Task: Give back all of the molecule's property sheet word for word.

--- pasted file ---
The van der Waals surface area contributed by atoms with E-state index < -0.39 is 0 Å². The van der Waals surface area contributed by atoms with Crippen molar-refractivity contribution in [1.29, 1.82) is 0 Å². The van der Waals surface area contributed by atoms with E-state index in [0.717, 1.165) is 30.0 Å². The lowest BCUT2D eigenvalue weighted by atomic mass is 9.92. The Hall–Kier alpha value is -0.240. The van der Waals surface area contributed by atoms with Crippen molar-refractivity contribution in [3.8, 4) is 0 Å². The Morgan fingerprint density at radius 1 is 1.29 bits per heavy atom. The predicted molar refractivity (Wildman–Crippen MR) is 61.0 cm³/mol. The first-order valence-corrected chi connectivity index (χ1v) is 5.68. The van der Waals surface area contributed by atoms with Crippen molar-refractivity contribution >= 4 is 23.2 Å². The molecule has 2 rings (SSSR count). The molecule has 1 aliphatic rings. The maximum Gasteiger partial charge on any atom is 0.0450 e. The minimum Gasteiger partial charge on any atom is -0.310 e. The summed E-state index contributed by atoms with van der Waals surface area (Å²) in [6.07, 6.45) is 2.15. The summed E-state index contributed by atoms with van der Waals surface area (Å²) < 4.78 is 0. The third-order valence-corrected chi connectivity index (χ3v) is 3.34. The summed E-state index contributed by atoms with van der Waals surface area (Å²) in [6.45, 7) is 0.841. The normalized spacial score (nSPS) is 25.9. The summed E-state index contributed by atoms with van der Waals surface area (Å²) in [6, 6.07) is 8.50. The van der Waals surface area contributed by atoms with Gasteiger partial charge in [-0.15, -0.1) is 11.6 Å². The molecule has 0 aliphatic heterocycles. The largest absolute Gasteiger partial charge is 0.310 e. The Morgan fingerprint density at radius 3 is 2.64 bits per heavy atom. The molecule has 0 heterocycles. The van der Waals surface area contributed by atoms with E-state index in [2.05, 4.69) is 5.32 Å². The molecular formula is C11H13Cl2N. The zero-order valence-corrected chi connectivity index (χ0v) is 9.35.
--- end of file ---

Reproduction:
The van der Waals surface area contributed by atoms with E-state index < -0.39 is 0 Å². The van der Waals surface area contributed by atoms with Crippen molar-refractivity contribution in [1.29, 1.82) is 0 Å². The van der Waals surface area contributed by atoms with E-state index in [0.717, 1.165) is 30.0 Å². The lowest BCUT2D eigenvalue weighted by atomic mass is 9.92. The Hall–Kier alpha value is -0.240. The van der Waals surface area contributed by atoms with Crippen molar-refractivity contribution in [3.8, 4) is 0 Å². The Morgan fingerprint density at radius 1 is 1.29 bits per heavy atom. The predicted molar refractivity (Wildman–Crippen MR) is 61.0 cm³/mol. The first-order valence-corrected chi connectivity index (χ1v) is 5.68. The van der Waals surface area contributed by atoms with Crippen molar-refractivity contribution >= 4 is 23.2 Å². The molecule has 2 rings (SSSR count). The molecule has 1 aliphatic rings. The maximum Gasteiger partial charge on any atom is 0.0450 e. The minimum Gasteiger partial charge on any atom is -0.310 e. The summed E-state index contributed by atoms with van der Waals surface area (Å²) in [6.07, 6.45) is 2.15. The summed E-state index contributed by atoms with van der Waals surface area (Å²) < 4.78 is 0. The third-order valence-corrected chi connectivity index (χ3v) is 3.34. The summed E-state index contributed by atoms with van der Waals surface area (Å²) in [6.45, 7) is 0.841. The normalized spacial score (nSPS) is 25.9. The summed E-state index contributed by atoms with van der Waals surface area (Å²) in [6, 6.07) is 8.50. The van der Waals surface area contributed by atoms with Gasteiger partial charge in [-0.15, -0.1) is 11.6 Å². The molecule has 0 aliphatic heterocycles. The largest absolute Gasteiger partial charge is 0.310 e. The Morgan fingerprint density at radius 3 is 2.64 bits per heavy atom. The molecule has 0 heterocycles. The van der Waals surface area contributed by atoms with E-state index in [2.05, 4.69) is 5.32 Å². The molecular formula is C11H13Cl2N. The zero-order valence-corrected chi connectivity index (χ0v) is 9.35.